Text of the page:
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'The Browning Version' (R)

By Hal Hinson
Washington Post Staff Writer
October 17, 1994

Everyone has had a teacher who left him dumbstruck with terror and awe. At the exclusive Abbey School in Mike Figgis's moving "The Browning Version," Andrew Crocker-Harris (Albert Finney) is just such a figure. For nearly two decades he has served as a classics professor, laboring to instill in England's future leaders the same passion for the Greeks and Romans that has guided his life.

He hasn't had much luck, nor has he won the affection of the students, who refer to him as the "Hitler of the Lower Fifth." When it is announced at the beginning of this adaptation of Terence Rattigan's 1948 play that Mr. Crocker-Harris will be leaving the school, few tears are shed. Ill health is the reason given for his departure, but soon it becomes clear that the study of ancient languages is no longer the priority it once was, and that for all his intellectual prowess, Crocker-Harris is something of a dinosaur.

As he was in the 1951 film version with Michael Redgrave, Crocker-Harris is a symbol of an era of fading glory. Here, the arrival of Mr. Gilbert (Julian Sands), who will set up a more modern language department concentrating on French, German and Spanish, is meant to signify a lowering of standards—a giving-way to the contemporary world that the stone walls of the Abbey School have repelled for centuries.

A great actor needn't do much to bring a character to life, and certainly Finney is a great actor, and just as certainly, he doesn't do much here. Unfortunately, he makes Crocker-Harris such a lost, defeated soul that it is difficult to see the merit in following his example. Crocker-Harris is a dull man, but Finney does manage to create some sympathy for him, especially in the scenes dealing with his disenchanted, unfaithful wife, Laura (Greta Scacchi). And he is marvelous reading a scene from "Agamemnon"—in Greek, no less. But most of his time on-screen is spent staring pensively into midair.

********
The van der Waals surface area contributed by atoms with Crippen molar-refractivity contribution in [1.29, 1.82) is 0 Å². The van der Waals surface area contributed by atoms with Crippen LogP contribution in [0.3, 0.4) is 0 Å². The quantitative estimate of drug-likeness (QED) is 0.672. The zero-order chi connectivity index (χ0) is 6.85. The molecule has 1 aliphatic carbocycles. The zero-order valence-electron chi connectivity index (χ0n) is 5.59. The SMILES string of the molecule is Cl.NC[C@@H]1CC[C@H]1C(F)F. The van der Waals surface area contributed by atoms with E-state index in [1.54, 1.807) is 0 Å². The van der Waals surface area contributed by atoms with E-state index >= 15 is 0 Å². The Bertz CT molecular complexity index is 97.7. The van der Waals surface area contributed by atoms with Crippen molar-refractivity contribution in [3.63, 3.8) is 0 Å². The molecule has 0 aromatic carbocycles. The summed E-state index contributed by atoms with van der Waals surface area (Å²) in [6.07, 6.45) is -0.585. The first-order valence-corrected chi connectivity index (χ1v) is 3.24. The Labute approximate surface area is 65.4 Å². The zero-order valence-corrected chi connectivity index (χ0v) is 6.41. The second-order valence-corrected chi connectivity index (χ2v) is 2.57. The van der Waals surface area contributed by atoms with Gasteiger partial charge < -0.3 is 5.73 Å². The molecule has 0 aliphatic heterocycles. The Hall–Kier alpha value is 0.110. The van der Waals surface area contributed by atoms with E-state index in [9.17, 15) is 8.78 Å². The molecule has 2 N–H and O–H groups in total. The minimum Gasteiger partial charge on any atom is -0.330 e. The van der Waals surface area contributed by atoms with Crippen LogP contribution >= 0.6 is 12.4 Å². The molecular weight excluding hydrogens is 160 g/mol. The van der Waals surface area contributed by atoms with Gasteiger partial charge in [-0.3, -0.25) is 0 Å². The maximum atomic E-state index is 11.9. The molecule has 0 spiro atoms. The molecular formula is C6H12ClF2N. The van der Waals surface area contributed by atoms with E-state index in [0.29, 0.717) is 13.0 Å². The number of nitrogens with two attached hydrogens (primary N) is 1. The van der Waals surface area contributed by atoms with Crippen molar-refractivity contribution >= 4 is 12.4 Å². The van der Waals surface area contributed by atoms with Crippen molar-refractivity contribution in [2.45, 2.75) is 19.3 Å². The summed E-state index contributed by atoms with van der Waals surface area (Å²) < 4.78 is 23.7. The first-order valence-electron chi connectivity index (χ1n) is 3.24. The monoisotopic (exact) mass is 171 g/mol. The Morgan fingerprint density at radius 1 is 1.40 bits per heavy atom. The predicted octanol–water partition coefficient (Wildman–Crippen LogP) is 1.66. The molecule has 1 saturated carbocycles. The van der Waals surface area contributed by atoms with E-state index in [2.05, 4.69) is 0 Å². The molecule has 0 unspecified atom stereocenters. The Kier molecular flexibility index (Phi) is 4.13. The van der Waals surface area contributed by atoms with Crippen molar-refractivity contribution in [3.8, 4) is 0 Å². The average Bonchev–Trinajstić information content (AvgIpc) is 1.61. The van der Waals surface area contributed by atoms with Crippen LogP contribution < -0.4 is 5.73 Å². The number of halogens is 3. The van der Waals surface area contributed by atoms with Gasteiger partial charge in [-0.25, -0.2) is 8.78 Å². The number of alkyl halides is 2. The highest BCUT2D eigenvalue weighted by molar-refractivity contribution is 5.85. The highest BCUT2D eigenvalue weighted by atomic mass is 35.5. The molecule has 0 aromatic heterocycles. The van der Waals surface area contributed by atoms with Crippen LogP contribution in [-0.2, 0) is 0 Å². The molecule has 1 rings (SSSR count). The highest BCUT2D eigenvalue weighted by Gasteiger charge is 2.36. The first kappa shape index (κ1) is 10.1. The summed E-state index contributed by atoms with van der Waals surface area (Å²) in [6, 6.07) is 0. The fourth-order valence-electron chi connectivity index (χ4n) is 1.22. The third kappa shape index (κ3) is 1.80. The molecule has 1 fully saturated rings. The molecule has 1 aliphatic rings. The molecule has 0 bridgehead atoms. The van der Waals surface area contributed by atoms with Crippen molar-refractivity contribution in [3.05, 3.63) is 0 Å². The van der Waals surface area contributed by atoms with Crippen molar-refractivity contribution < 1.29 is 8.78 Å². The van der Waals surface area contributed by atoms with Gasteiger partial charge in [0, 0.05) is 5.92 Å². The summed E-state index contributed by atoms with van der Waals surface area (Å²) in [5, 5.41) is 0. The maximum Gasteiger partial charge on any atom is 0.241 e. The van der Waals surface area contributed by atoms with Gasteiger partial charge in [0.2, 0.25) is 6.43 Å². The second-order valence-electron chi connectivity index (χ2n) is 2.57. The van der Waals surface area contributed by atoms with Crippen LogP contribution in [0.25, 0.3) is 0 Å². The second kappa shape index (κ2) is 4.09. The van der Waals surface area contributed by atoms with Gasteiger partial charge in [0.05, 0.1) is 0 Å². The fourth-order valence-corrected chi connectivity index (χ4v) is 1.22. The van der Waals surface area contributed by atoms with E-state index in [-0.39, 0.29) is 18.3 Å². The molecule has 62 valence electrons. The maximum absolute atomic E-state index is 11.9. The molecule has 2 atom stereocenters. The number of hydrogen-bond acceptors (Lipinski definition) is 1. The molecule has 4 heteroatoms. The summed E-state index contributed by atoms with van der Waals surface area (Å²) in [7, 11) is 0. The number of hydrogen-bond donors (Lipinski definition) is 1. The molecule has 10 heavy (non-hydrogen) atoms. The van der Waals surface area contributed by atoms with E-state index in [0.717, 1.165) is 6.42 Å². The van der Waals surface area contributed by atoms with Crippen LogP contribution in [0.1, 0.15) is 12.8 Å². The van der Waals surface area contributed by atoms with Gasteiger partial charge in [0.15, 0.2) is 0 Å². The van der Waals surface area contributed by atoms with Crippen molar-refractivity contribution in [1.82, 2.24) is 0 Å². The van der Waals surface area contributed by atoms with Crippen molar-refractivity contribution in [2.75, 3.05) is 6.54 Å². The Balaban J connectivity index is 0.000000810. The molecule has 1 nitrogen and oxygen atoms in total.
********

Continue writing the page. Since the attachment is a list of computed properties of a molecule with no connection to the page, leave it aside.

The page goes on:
Finney does create an impressive image of decay, but because the script doesn't provide some sense of what the man was in the past, the power of his performance is blunted. A hint of the old master's youthful promise is meant to be furnished by the American professor with whom Mrs. Crocker-Harris is having an affair, but Matthew Modine seems flummoxed by the role, as if he knows that the wrong note is being struck every time he opens his mouth.

Scacchi is far more authoritative as the wife who has seen her husband's soul wither away by degrees. "Agamemnon" functions as a motif throughout the film, and with her stern, merciless eyes, Scacchi makes a convincing modern Clytemnestra. Her husband, though, is anything but a hero king. His stature as a teacher is slightly restored when a fragile young student gives him a translation of the Aeschylus play—the so-called Browning version—as a going-away present. But the usually competent Figgis can't disguise the anticlimax of the Rattigan play's ending. Ultimately, we're not sure whether to feel sorry for Crocker-Harris or to call him a cab.

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